Thank you for all of the great ideas. This has been extremlly helpful. Here is a summary of what I have planned.
1) Talk to the DE
2) With the assistance of the DE find a chartered organization. I have six in mind. I have no doubt that three would say yes.
3) Talk to the chartered organization and get them on board.
4) Communicate to the local packs about their cub scout crossing over can stay in town.
5) Talk to closest troops to my town just in case they may have some scouts or adults that would prefer to be in their own town. And to let them know I will not be recruiting from their troops.
6) Offer a cub scout weekend and do the Outdoorsman for Webelos II from both packs.
7) Attempt to get current troop to allow this new troop to be a patrol in their troop until the first of the year. If we can get some scouts now they could advance prior to the begining of the year.
8) Prior to the first of the year work with potential adults and scouts to set direction for the troop.
9) Gather equipment that troop can use for one patrol.
10) Run fundraising in local town for Christmas tree recyling to get funds. Include some recruitment in flyers.
11) Work with the city to get word out about troop and fundraising.
12) Rent booth at local celebration in August and team up with both packs for recruiting cub scouts and boy scouts.
I have communicated to today's Webelos II scouts. All have chosen troops. I have asked that they keep out town in mind if their troop is not what they want it to be.
I am sure that I have additional steps that I will be taking to move forward.
Thanks again for all of the great suggestions.
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- May 2009
- Oct 2002
Sounds like you are a man with a plan.
Do take care not to allow the District to push you into anything that your not ready for.
The DE and maybe even the other members of the Key 3 might have a different agenda than you have.
Were I in your position, I think that I'd be looking to putting together an adult leadership team that works.
A team that is able to get along well and share a common goal.
While it seems like a no brainer!! It's worth remembering that the Lads you get to start are young and very new.
With this in mind there is a good chance that some of the stuff that's written in the good books might not work from the get go and might need to be something that's seen as a goal.
It might be a good idea to gather the adults together and sit and talk about goals.
Long term goals and short term goals.
This isn't something that is easy.
Bear in mind that you are only going to recruit half the number of Scouts that you think you will and that half of them will quit within 18 months.
It's a good idea from the get go to set high standards.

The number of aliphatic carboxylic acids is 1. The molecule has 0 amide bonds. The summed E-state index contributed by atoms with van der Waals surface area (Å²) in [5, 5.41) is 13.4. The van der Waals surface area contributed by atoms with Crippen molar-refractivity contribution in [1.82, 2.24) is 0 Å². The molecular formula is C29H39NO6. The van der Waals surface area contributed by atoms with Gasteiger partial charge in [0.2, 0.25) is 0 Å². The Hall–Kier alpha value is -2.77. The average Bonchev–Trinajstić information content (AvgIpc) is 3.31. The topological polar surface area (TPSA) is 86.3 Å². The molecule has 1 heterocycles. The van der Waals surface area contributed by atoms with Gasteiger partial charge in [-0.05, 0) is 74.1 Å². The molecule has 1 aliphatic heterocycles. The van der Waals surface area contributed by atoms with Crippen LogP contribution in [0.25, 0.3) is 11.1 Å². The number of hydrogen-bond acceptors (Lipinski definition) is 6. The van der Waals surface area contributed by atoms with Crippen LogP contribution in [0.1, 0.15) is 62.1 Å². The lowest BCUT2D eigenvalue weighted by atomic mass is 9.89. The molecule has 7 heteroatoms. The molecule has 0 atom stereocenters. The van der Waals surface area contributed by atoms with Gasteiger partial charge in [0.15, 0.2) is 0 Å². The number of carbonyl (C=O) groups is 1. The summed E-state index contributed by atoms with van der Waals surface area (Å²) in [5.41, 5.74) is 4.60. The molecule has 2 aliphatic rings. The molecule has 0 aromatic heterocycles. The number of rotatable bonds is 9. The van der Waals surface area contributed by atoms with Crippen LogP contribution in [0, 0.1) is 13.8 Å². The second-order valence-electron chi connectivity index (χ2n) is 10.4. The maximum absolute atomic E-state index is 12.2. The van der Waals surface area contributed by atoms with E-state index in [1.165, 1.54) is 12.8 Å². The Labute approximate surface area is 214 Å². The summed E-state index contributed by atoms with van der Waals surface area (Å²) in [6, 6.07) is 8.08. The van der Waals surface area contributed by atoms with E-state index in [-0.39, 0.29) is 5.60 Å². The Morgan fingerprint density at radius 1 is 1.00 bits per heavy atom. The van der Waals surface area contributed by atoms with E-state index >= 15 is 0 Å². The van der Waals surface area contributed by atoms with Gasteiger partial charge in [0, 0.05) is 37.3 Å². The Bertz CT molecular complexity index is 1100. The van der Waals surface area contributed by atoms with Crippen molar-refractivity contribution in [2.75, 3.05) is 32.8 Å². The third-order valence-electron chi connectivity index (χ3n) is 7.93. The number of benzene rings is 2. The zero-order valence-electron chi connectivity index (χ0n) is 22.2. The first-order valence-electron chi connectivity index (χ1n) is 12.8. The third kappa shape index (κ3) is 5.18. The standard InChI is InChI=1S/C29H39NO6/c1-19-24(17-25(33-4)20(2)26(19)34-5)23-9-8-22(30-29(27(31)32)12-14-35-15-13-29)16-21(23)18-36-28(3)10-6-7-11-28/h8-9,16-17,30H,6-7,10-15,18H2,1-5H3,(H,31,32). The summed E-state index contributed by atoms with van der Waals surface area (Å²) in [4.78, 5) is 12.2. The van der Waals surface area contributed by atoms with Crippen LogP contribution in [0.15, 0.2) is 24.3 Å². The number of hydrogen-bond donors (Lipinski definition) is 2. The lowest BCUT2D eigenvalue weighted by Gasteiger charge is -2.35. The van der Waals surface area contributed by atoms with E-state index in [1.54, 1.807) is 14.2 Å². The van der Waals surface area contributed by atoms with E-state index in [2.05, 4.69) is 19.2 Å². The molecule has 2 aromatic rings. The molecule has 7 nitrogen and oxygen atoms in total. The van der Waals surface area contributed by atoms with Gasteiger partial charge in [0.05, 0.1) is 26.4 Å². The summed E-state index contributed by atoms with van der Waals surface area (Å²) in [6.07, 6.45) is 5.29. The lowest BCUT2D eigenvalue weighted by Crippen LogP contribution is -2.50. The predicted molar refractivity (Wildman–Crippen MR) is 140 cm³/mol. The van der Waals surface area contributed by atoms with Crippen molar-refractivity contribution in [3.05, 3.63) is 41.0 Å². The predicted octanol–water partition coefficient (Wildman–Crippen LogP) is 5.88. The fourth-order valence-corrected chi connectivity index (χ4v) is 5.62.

Parents will pay for what they see as being a quality program.
Buy the best quality equipment you can from the start.
If possible borrow stuff from other Troops or ask the Council to allow you to use the stuff they have packed away.
As for the best time?
Look at it from the Lads point of view.
My first camp (A very long time ago!!) Was Easter Camp back in the UK.
I remember being very cold at night and thinking that this wasn't very much fun.
The truth is that I didn't have the right equipment.
I think that I'd start sending out feelers now and try and get an feel for how much real interest there was.
Try and grab a friendly Webelos Den Leader who would be willing to come on board.
Start small with day hikes and doing activities on Saturday afternoons. - Things like lighting fires and cooking hot dogs, putting up tents. How to pack for a weekend camp or hike.
Sell Summer camp.
When the weather warms up a bit start with weekend camps and trips.
When it comes to numbers? Don't get disheartened!
If you only have six Scouts and three show up. You still have a fifty percent turnout!
Take the time to visit the Scout parents at their home, get to know them and allow them to get to know you. -Take my word for it, this pays off big time down the road.
If a Lad misses a meeting, don't let it go. Call him the next day and check that everything is good.
Done right these new Lads have seven years to do everything that is on offer.
Don't try and do it all in the first year.
Take your time. Build each activity on the last one.
These little fellows will grow, they will be looking for new challenges and new adventures. The skills that they master now will ensure that they are ready and able for these.
Making sure that the adult leadership team are all on the same page and are people who like to have fun and can laugh at themselves while supporting each other is vital.
Kids join Scouts to have fun, when what's on offer isn't fun, they quit.
I wish you the very best of luck.
Maybe if I was twenty years younger? I might be willing to take on the great challenge that your about to.